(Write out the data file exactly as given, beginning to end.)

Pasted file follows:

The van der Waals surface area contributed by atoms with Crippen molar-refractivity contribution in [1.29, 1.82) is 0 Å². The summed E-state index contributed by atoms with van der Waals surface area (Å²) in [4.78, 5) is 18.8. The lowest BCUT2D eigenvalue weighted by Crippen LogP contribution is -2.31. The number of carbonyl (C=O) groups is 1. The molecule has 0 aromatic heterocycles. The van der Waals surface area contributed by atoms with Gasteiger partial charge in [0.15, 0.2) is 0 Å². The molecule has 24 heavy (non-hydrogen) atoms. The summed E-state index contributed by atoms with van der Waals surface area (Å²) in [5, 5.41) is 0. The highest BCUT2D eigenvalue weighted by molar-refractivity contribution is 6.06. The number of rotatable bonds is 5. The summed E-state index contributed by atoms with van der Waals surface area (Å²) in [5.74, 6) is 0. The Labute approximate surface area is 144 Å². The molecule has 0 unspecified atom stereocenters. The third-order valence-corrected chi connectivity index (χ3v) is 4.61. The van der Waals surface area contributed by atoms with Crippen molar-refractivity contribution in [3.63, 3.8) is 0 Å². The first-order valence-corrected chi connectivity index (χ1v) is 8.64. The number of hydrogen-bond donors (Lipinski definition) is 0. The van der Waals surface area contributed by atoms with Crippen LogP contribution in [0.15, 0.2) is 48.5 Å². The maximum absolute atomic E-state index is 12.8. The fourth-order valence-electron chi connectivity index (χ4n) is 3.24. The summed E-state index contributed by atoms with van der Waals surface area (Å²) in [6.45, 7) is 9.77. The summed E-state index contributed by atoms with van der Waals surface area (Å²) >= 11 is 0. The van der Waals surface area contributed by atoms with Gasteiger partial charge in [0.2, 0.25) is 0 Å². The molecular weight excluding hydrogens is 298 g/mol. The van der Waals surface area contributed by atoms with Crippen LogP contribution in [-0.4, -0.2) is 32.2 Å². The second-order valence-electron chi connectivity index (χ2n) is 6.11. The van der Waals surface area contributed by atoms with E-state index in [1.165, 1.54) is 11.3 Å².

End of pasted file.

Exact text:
The van der Waals surface area contributed by atoms with Crippen molar-refractivity contribution in [1.29, 1.82) is 0 Å². The summed E-state index contributed by atoms with van der Waals surface area (Å²) in [4.78, 5) is 18.8. The lowest BCUT2D eigenvalue weighted by Crippen LogP contribution is -2.31. The number of carbonyl (C=O) groups is 1. The molecule has 0 aromatic heterocycles. The van der Waals surface area contributed by atoms with Gasteiger partial charge in [0.15, 0.2) is 0 Å². The molecule has 24 heavy (non-hydrogen) atoms. The summed E-state index contributed by atoms with van der Waals surface area (Å²) in [5, 5.41) is 0. The highest BCUT2D eigenvalue weighted by molar-refractivity contribution is 6.06. The number of rotatable bonds is 5. The summed E-state index contributed by atoms with van der Waals surface area (Å²) in [5.74, 6) is 0. The Labute approximate surface area is 144 Å². The molecule has 0 unspecified atom stereocenters. The third-order valence-corrected chi connectivity index (χ3v) is 4.61. The van der Waals surface area contributed by atoms with Crippen molar-refractivity contribution in [3.63, 3.8) is 0 Å². The first-order valence-corrected chi connectivity index (χ1v) is 8.64. The number of hydrogen-bond donors (Lipinski definition) is 0. The van der Waals surface area contributed by atoms with Crippen LogP contribution in [0.15, 0.2) is 48.5 Å². The maximum absolute atomic E-state index is 12.8. The fourth-order valence-electron chi connectivity index (χ4n) is 3.24. The summed E-state index contributed by atoms with van der Waals surface area (Å²) in [6.45, 7) is 9.77. The summed E-state index contributed by atoms with van der Waals surface area (Å²) >= 11 is 0. The van der Waals surface area contributed by atoms with Gasteiger partial charge in [0.2, 0.25) is 0 Å². The molecular weight excluding hydrogens is 298 g/mol. The van der Waals surface area contributed by atoms with Crippen LogP contribution in [-0.4, -0.2) is 32.2 Å². The second-order valence-electron chi connectivity index (χ2n) is 6.11. The van der Waals surface area contributed by atoms with E-state index in [1.165, 1.54) is 11.3 Å².